The dollar fell to a 10-week low against the yen as tensions in the Middle East and soft Chinese data added bids to the safe-haven Japanese currency in the first trading session of 2016.
The dollar was down 0.4 percent at 119.77 yen JPY= after hitting 119.685, its lowest level since Oct. 22. The greenback also eased against the Swiss franc, another safe-haven. The franc gained 0.3 percent to 0.9997 franc per dollar CHF=, moving away from a 3-1/2-week low of 1.0030 hit the previous session.
Investor risk appetite took a knock at the start of the new year after Saudi Arabia on Sunday severed ties with Iran and data showed China’s factory activity shrank for the tenth straight month in December, hitting shares across Asia.
Still, battered crude oil prices rebounded on Monday as the Middle East tensions stoked supply concerns and some observers saw this ultimately favoring the dollar.
“Instability in the Middle East might lead to the yen being bought against the dollar, but that might be temporary as higher oil prices would support the economy of the United States, a major oil exporter, in the longer term,” said Masashi Murata, senior currency strategist at Brown Brothers Harriman in Tokyo.
The U.S. currency could also look forward to a year in which the market expects divergence in central bank monetary policies to give it an edge over its peers.
The dollar index, a gauge of the greenback’s strength against a basket of key currencies, gained roughly 10 percent last year as the Federal Reserve began hiking interest rates for the first time in almost a decade. Meanwhile, the European Central Bank and the Bank of Japan were stuck with very loose monetary policy schemes and are expected to ease even further.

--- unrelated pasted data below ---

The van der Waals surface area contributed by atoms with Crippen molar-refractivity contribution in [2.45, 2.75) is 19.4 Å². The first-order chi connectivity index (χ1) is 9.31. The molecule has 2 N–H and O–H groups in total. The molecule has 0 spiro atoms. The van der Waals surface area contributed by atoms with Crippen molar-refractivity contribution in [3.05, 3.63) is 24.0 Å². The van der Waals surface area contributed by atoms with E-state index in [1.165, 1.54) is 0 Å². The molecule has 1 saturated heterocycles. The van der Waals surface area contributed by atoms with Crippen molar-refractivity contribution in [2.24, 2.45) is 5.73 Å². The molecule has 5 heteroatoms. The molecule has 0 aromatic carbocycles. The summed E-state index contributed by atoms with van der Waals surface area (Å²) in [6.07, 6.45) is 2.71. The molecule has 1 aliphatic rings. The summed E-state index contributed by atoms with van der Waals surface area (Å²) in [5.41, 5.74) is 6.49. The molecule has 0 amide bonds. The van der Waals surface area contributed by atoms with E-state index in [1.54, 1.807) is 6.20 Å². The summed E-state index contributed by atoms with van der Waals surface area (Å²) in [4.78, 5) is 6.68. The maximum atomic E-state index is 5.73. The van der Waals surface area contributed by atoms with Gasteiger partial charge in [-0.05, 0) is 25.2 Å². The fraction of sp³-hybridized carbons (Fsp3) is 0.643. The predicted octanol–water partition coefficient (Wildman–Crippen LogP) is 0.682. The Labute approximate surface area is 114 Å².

“The FX market will likely start 2016 with a strong sense of deja vu, as many themes from last year remain firmly in place,” wrote strategists at Barclays.
“Most notable are the monetary policy divergence led by the Fed, lower commodity prices and the role of a weaker China and emerging markets in the global recovery.”
The dollar index .DXY rose to 99.855, its highest since Dec. 18 early on Monday before pulling back to 98.664.
The euro was up 0.1 percent at $1.0861 EUR= after briefly slipping to $1.0805, its lowest since Dec. 18.
The Australian dollar, often used as a proxy for China-related trades, was down 0.9 percent at $0.7218 AUD=D4 in the wake of Monday’s poor Chinese factory activity data. The Aussie lost roughly 12 percent in 2015 on factors including lower commodity prices, rate cuts by the Reserve Bank of Australia (RBA) and prospects of slower growth in China.
Whether the RBA sees the need for further easing and Chinese economic performance are seen dictating the pace of the Aussie in 2016.
The New Zealand dollar was down 0.9 percent at $0.6768 NZD=D4. The kiwi also suffered a loss exceeding 10 percent in 2015, but dairy prices showed signs of bottoming out last year and analysts reckon this could give it a leg up over the Aussie in 2016.